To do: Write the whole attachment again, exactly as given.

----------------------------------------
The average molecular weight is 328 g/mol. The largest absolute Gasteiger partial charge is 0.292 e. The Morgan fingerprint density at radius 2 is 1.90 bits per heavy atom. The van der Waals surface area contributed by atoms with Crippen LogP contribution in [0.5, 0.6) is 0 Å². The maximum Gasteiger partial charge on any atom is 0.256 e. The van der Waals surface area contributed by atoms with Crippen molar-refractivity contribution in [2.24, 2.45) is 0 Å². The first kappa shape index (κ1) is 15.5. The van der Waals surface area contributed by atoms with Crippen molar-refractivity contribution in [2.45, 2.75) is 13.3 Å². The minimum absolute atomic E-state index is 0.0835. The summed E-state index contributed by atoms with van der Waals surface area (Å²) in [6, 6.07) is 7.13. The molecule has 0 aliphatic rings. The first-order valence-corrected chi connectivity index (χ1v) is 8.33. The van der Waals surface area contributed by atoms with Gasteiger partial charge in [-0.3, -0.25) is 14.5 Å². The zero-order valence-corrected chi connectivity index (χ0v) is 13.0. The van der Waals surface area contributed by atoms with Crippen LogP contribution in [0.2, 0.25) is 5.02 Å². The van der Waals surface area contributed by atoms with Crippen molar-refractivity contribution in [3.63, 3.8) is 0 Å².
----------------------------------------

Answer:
The average molecular weight is 328 g/mol. The largest absolute Gasteiger partial charge is 0.292 e. The Morgan fingerprint density at radius 2 is 1.90 bits per heavy atom. The van der Waals surface area contributed by atoms with Crippen LogP contribution in [0.5, 0.6) is 0 Å². The maximum Gasteiger partial charge on any atom is 0.256 e. The van der Waals surface area contributed by atoms with Crippen molar-refractivity contribution in [2.24, 2.45) is 0 Å². The first kappa shape index (κ1) is 15.5. The van der Waals surface area contributed by atoms with Crippen molar-refractivity contribution in [2.45, 2.75) is 13.3 Å². The minimum absolute atomic E-state index is 0.0835. The summed E-state index contributed by atoms with van der Waals surface area (Å²) in [6, 6.07) is 7.13. The molecule has 0 aliphatic rings. The first-order valence-corrected chi connectivity index (χ1v) is 8.33. The van der Waals surface area contributed by atoms with Gasteiger partial charge in [-0.3, -0.25) is 14.5 Å². The zero-order valence-corrected chi connectivity index (χ0v) is 13.0. The van der Waals surface area contributed by atoms with Crippen LogP contribution in [0.2, 0.25) is 5.02 Å². The van der Waals surface area contributed by atoms with Crippen molar-refractivity contribution in [3.63, 3.8) is 0 Å².